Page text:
How to negotiate your salary according to an ex-Google recruiter

During a job interview, the majority of Americans miss a crucial step: negotiating their potential future salary. More than half, 58% of men and 61% of women, say they did not ask for a higher salary when they were last hired, according to the Pew Research Center.

But that could mean leaving a lot of money on the table. “What I think people don’t understand is that the salary you earn increases over time,” says Nolan Church, a former Google recruiter and current CEO of salary data company FairComp. This means that “as they go up, they anchor themselves to that salary.” The higher you start, the more that salary will increase over time.

Here’s how Church recommends negotiating for a higher salary during an interview.

“Companies start negotiating offers from the bottom”

To get started, it’s important to understand how companies market your offering.

Many companies “typically spend tens of thousands of dollars per year on compensation data,” says the Church. They get them from data providers with up-to-date, real-time salary figures in their industry. “That’s how they will create groups,” or salary ranges for specific roles, he says.

And when it’s time to make that offer, “generally, companies start the offer negotiation at the bottom of the ladder.”

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Another guiding principle in how companies construct their offerings is the compensation philosophy, which describes their attitude toward compensation in general. This includes where they fall on the pay spectrum: do they pay more than most companies, the same or less – how much paid time off they offer, etc.

These two elements play into their calculations.

“What is your compensation philosophy? »

After the interview process, when you receive a job offer, Church recommends asking your potential employer two questions. First, “how does this level fit with your groups internally?”

When companies set their salary ranges, they often use “tiers one through ten.” he says. Levels may be reflected in titles but are not always so clear. He gives the example of the role of software engineer, which can be played by both people who have just graduated from university and those who have worked for decades.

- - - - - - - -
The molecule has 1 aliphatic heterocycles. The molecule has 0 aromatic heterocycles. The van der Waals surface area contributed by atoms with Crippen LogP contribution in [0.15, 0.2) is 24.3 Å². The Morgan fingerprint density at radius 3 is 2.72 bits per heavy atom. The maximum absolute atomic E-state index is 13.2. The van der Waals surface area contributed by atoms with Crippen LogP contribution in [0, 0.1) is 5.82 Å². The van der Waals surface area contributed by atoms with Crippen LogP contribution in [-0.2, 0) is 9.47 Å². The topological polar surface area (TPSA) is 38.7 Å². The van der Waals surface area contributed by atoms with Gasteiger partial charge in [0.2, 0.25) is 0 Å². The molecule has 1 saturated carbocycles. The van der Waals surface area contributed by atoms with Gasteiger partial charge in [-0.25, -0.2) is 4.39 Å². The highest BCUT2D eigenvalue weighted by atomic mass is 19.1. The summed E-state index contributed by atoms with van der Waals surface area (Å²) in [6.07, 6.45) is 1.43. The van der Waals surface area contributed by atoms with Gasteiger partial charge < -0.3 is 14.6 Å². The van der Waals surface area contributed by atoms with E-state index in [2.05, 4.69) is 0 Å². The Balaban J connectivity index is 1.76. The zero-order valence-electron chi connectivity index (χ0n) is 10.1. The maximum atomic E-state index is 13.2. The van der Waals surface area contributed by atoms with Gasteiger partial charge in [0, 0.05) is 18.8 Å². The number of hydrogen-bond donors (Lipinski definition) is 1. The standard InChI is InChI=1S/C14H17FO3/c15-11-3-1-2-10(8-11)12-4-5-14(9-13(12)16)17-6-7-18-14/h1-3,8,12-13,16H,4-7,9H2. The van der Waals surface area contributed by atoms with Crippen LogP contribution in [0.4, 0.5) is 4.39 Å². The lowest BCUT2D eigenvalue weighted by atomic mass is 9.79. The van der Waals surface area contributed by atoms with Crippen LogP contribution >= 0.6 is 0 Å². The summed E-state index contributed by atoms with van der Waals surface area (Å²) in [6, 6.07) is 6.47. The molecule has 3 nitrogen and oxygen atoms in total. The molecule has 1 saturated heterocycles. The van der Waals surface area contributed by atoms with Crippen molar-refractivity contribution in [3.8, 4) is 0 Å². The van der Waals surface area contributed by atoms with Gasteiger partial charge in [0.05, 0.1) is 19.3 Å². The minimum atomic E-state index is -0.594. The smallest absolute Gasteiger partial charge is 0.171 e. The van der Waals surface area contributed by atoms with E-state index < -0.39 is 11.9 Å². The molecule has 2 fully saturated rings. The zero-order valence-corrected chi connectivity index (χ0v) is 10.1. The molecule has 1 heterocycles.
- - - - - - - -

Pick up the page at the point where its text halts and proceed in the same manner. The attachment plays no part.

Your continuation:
“Determining the specific level you’re at will indicate the level of seniority the company believes you have,” he says, and therefore the type of salary it thinks you’re entitled to.

The second question he recommends asking is, “What is your compensation philosophy?” » They might say something like “we pay the 75th percentile,” meaning they pay better than 75% of companies in the industry. This will give you an idea of ​​where they anchor their offerings in the market.

“I want to join us, if you can reach this number”

Once they’ve made you the offer and answered your questions, tell them, “I’m really excited about this offer,” Church says. “Give me a few days to process and I’ll come back with you.” So start doing some research.

Check out sites like Levels.fyi and Church’s own company, FairComp, which can offer data on salaries and levels. Also leverage conversations in your network. Especially for those around you in your industry, try saying something like, “Hey, I want to have a conversation with you about compensation,” Church says. “Would you be open to that?” Based on what you find, you can start to piece together what you should ask.

When you get back to your potential employer, say something like, “I know you said that about the compensation philosophy,” he says. “I’m really excited. I want to join, if you can reach that number…I’ll sign today.”

They might respond to you and say yes, they might respond to you and offer you a little less, and they might respond to you and say no at all.

The fact is, “if you don’t ask,” Church says, “the answer is always no.”

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